Dickerson Park Zoo

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Dickerson Park Zoo
DPZLOGO.png
Date opened 1922
Location Springfield, Missouri
Coordinates 37°15′21″N 93°18′34″W / 37.2557°N 93.3095°W / 37.2557; -93.3095Coordinates: 37°15′21″N 93°18′34″W / 37.2557°N 93.3095°W / 37.2557; -93.3095
Memberships Association of Zoos and Aquariums (AZA)
Website www.dickersonparkzoo.org

Dickerson Park Zoo is a zoological park located in Springfield, Missouri that has more than 500 animals that represent 160 different species.[1] It is an accredited member of the Association of Zoos and Aquariums (AZA) since 1986.[2]

History[edit]

Dickerson Park was established by the Springfield Park Board in 1922 and developed with the aid of Works Progress Administration (WPA) labor and funds in the 1930s. From then until the 1970s, very little development or support occurred, and by 1975, the zoo became rundown. It was on the verge of being closed, but a commitment was made by the City of Springfield, and a support group was created known as Friends of the Zoo, to save the zoo.

The Friends organization developed a membership base, launched education programs and gathered support from donors for new projects and improvements. The City of Springfield committed budget dollars and instituted an admission fee to help offset expenses.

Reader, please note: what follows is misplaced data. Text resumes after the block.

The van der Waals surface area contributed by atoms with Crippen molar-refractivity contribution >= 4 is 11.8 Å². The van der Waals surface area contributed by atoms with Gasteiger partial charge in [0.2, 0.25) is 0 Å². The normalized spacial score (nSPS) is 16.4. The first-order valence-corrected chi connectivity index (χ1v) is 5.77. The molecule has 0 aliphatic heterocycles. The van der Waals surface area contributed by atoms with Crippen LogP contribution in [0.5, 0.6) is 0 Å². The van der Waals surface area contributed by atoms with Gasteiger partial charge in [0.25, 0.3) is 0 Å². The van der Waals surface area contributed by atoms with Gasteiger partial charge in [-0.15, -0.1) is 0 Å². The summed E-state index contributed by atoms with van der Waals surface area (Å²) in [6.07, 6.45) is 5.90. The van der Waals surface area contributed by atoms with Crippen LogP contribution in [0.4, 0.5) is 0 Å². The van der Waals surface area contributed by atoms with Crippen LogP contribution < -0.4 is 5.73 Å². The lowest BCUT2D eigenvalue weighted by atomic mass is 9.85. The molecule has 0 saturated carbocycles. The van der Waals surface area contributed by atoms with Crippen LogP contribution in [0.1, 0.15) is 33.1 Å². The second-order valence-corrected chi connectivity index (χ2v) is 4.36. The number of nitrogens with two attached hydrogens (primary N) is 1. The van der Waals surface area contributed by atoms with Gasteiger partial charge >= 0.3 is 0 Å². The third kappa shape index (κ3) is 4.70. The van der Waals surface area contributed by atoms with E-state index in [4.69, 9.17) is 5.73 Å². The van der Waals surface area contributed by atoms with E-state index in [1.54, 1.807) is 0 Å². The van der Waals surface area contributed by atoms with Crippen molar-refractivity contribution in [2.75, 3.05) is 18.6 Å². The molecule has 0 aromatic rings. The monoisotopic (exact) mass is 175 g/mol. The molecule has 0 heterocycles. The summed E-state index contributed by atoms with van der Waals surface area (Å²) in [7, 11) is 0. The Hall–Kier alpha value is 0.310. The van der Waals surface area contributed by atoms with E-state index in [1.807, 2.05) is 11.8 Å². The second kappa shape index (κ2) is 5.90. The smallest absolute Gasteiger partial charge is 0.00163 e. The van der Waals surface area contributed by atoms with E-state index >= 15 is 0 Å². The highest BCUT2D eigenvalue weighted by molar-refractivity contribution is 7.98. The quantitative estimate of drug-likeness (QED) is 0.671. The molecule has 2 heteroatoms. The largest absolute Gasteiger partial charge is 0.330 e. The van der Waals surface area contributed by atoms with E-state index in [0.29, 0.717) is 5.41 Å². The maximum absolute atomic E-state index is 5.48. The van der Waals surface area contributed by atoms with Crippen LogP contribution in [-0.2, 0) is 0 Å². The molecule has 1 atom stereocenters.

The zoo's mission had the objectives of advancing recreation, education, conservation and research. A master plan, adopted in 1985, visualized a new zoo, with geographic themes and phased development.

The zoo became involved in Species Survival Plans, most notably Asian elephants, maned wolves and cheetahs. In-house and outreach education programs were offered to the community. The growth of tourism in the region contributed to increases in attendance and offered visitors to the community another attraction when visiting the Ozarks.[3]

An update and revision of the master plan for the park was completed in 1996.

Accidents and incidents[edit]

On October 4, 2013, the zoo euthanized one of its four elephants, the matriarch, a 41-year-old female known as Connie (AKA Pinky), who had been suffering from kidney disease and had lost nearly 1,000 pounds. Later, on October 11, another one of the zoo's elephants named Patience, (who had been reported as "hesitant and submissive" since the death of its Matriarch,) made a sudden movement and killed the zoo's head of elephants zookeeper John Bradford, age 62, who had been with the zoo since 1990. It is thought that Patience, (not understanding the reason for the euthanasia,) may have blamed the head zookeeper for Connie's death. The city said no disciplinary action would be taken against Patience, adding: "The animal will not be euthanized."[4]

References[edit]

External links[edit]